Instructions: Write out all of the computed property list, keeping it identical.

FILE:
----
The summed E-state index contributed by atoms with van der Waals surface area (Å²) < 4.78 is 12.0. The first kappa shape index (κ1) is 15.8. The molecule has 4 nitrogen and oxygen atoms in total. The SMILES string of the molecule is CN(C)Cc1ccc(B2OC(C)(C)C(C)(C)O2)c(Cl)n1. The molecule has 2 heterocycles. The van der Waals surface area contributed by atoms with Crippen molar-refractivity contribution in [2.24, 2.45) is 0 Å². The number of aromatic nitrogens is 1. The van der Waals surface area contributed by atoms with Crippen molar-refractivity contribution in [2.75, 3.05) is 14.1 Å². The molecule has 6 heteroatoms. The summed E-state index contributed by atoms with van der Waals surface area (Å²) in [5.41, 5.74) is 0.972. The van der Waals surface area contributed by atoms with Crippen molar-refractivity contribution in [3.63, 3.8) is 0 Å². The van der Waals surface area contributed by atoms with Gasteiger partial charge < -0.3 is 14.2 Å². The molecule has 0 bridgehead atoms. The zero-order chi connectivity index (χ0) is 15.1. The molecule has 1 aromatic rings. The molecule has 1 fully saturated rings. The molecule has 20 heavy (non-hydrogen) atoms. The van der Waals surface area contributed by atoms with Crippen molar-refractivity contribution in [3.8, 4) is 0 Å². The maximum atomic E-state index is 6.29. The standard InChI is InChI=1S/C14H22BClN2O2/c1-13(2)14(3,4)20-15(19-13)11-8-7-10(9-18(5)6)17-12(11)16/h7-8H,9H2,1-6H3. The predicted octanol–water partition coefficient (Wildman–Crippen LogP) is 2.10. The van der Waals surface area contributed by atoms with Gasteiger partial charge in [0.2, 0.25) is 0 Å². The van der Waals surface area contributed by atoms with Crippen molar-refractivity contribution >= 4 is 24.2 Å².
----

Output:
The summed E-state index contributed by atoms with van der Waals surface area (Å²) < 4.78 is 12.0. The first kappa shape index (κ1) is 15.8. The molecule has 4 nitrogen and oxygen atoms in total. The SMILES string of the molecule is CN(C)Cc1ccc(B2OC(C)(C)C(C)(C)O2)c(Cl)n1. The molecule has 2 heterocycles. The van der Waals surface area contributed by atoms with Crippen molar-refractivity contribution in [2.24, 2.45) is 0 Å². The number of aromatic nitrogens is 1. The van der Waals surface area contributed by atoms with Crippen molar-refractivity contribution in [2.75, 3.05) is 14.1 Å². The molecule has 6 heteroatoms. The summed E-state index contributed by atoms with van der Waals surface area (Å²) in [5.41, 5.74) is 0.972. The van der Waals surface area contributed by atoms with Crippen molar-refractivity contribution in [3.63, 3.8) is 0 Å². The van der Waals surface area contributed by atoms with Gasteiger partial charge < -0.3 is 14.2 Å². The molecule has 0 bridgehead atoms. The zero-order chi connectivity index (χ0) is 15.1. The molecule has 1 aromatic rings. The molecule has 1 fully saturated rings. The molecule has 20 heavy (non-hydrogen) atoms. The van der Waals surface area contributed by atoms with Crippen molar-refractivity contribution in [3.8, 4) is 0 Å². The maximum atomic E-state index is 6.29. The standard InChI is InChI=1S/C14H22BClN2O2/c1-13(2)14(3,4)20-15(19-13)11-8-7-10(9-18(5)6)17-12(11)16/h7-8H,9H2,1-6H3. The predicted octanol–water partition coefficient (Wildman–Crippen LogP) is 2.10. The van der Waals surface area contributed by atoms with Gasteiger partial charge in [0.2, 0.25) is 0 Å². The van der Waals surface area contributed by atoms with Crippen molar-refractivity contribution >= 4 is 24.2 Å².